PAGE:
Our research is driven by the key challenges that we face in the world today.
For example: How do we produce sufficient, safe and nutritious food to meet the needs of a growing global population while at the same time ensuring that people have a healthy diet and that we do not damage the environment or waste scarce resources in the process?
We live in an ever changing world where, factors such as climate change impact on the environment, which in turn effects our food systems. Our research is designed to address these major challenges and to provide the scientific evidence to make informed decisions.
We do this by undertaking inter- and multi-disciplinary research collaborating widely with scientists and stakeholders across the world. The School's research staff span a range of disciplines across both the natural and social sciences, from economists and anthropologists to animal, crop and environmental scientists - all located within a single School.
The excellence of our research was highlighted by the REF 2014 (the UK nationwide research assessment exercise for all Universities and research institutes) results, where over 80% of our research was rated as internationally excellent and 45% as world leading. A further demonstration of the importance of our work to society is highlighted by the fact that 85% of our research impacts were rated as world leading.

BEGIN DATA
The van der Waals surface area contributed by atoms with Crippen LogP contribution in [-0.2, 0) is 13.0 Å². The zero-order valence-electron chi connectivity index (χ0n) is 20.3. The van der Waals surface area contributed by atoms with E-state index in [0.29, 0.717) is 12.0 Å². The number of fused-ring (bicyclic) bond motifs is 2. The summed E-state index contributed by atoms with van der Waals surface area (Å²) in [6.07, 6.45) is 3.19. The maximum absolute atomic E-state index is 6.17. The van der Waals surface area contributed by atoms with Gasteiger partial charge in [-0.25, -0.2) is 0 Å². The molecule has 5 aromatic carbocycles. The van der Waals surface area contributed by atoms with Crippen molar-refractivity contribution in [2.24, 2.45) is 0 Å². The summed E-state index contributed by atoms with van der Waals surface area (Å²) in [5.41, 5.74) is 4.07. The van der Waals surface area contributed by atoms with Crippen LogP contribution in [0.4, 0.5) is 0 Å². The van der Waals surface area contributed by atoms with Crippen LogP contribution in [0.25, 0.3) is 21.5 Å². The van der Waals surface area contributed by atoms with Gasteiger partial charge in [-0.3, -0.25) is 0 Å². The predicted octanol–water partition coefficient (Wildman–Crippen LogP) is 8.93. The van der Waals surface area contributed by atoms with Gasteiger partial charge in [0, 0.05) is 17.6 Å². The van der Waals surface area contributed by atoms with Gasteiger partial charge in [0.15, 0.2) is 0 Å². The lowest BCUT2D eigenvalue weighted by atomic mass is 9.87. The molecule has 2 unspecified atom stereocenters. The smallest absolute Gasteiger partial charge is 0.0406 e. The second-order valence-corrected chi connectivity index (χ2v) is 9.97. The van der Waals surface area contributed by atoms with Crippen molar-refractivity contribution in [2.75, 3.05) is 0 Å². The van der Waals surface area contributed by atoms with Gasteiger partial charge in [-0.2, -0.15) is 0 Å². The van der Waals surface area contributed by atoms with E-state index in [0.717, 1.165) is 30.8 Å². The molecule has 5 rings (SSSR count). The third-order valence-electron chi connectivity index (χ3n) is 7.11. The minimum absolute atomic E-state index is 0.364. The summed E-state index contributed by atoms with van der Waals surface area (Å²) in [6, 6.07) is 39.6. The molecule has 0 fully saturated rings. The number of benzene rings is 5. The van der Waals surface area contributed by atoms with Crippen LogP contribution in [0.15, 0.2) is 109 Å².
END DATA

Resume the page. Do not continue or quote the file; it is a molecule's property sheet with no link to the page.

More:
Our research is organised into four Research Groups:
The Agri-Environment Group (AE); works on the dynamics of agro-ecosystems, and the services they provide (including food, fuel and fibre) in a changing environment.
The Crop Production Group (CP): works on the sustainable intensification of crop production systems.
The Agri-Food Economics and Social Sciences Group (AFESS); works on the links between agro-ecosystems, food production, the food consumer (in particular their health), rural livelihoods and wider society.
The Animal, Dairy and Food Chain Sciences Group (ADFC); works on the links between food, diet and health and includes understanding the environmental cost of using animals as food producers.
Our research and research staff play key roles in the Centre for Food Security (CfS) and Walker Institute, which are cross-campus communities of researchers working on food security and climate change respectively.
Our research is supported by significant external funding. In 2011/12, we generated £5.4M in grant income from the Research Councils, Government Agencies, EU, Industry and Charities. These funds support a thriving, cutting-edge community of senior and early careers researchers.
The School has about 50-60 PhD students at any one time, illustrating our commitment to post-graduate research training. We train students for careers in research, as well as teaching students key skills that provide the foundations for a wide range of careers in the public and private sectors.
Our research staff play a wide range of advisory roles, ensuring that the scientific knowledge we produce gets to the people who need to use it.